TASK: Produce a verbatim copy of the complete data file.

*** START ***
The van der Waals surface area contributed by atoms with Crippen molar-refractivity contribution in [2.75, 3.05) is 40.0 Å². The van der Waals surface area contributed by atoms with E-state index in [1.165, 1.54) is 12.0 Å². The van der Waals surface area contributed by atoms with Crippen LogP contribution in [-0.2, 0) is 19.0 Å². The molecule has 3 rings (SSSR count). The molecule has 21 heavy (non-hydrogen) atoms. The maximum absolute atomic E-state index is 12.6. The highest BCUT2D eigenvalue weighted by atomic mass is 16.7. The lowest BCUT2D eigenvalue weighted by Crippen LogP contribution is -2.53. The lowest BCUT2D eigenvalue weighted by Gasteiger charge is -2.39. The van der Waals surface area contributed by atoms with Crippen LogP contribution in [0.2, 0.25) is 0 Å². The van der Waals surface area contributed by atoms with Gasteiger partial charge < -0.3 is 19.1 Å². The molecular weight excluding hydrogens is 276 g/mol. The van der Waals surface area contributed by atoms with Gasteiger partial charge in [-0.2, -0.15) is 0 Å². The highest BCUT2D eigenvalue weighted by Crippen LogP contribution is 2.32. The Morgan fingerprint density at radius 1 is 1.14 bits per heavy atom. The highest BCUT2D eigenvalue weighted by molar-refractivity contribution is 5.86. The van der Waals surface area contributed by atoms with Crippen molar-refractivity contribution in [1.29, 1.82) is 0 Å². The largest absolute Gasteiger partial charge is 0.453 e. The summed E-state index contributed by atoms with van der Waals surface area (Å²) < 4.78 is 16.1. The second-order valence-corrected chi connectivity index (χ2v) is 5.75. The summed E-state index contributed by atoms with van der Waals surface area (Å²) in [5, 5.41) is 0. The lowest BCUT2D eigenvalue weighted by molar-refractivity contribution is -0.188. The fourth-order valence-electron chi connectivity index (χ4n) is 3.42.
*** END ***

The van der Waals surface area contributed by atoms with Crippen molar-refractivity contribution in [2.75, 3.05) is 40.0 Å². The van der Waals surface area contributed by atoms with E-state index in [1.165, 1.54) is 12.0 Å². The van der Waals surface area contributed by atoms with Crippen LogP contribution in [-0.2, 0) is 19.0 Å². The molecule has 3 rings (SSSR count). The molecule has 21 heavy (non-hydrogen) atoms. The maximum absolute atomic E-state index is 12.6. The highest BCUT2D eigenvalue weighted by atomic mass is 16.7. The lowest BCUT2D eigenvalue weighted by Crippen LogP contribution is -2.53. The lowest BCUT2D eigenvalue weighted by Gasteiger charge is -2.39. The van der Waals surface area contributed by atoms with Crippen LogP contribution in [0.2, 0.25) is 0 Å². The van der Waals surface area contributed by atoms with Gasteiger partial charge < -0.3 is 19.1 Å². The molecular weight excluding hydrogens is 276 g/mol. The van der Waals surface area contributed by atoms with Gasteiger partial charge in [-0.2, -0.15) is 0 Å². The highest BCUT2D eigenvalue weighted by Crippen LogP contribution is 2.32. The Morgan fingerprint density at radius 1 is 1.14 bits per heavy atom. The highest BCUT2D eigenvalue weighted by molar-refractivity contribution is 5.86. The van der Waals surface area contributed by atoms with Crippen molar-refractivity contribution in [1.29, 1.82) is 0 Å². The largest absolute Gasteiger partial charge is 0.453 e. The summed E-state index contributed by atoms with van der Waals surface area (Å²) < 4.78 is 16.1. The second-order valence-corrected chi connectivity index (χ2v) is 5.75. The summed E-state index contributed by atoms with van der Waals surface area (Å²) in [5, 5.41) is 0. The lowest BCUT2D eigenvalue weighted by molar-refractivity contribution is -0.188. The fourth-order valence-electron chi connectivity index (χ4n) is 3.42.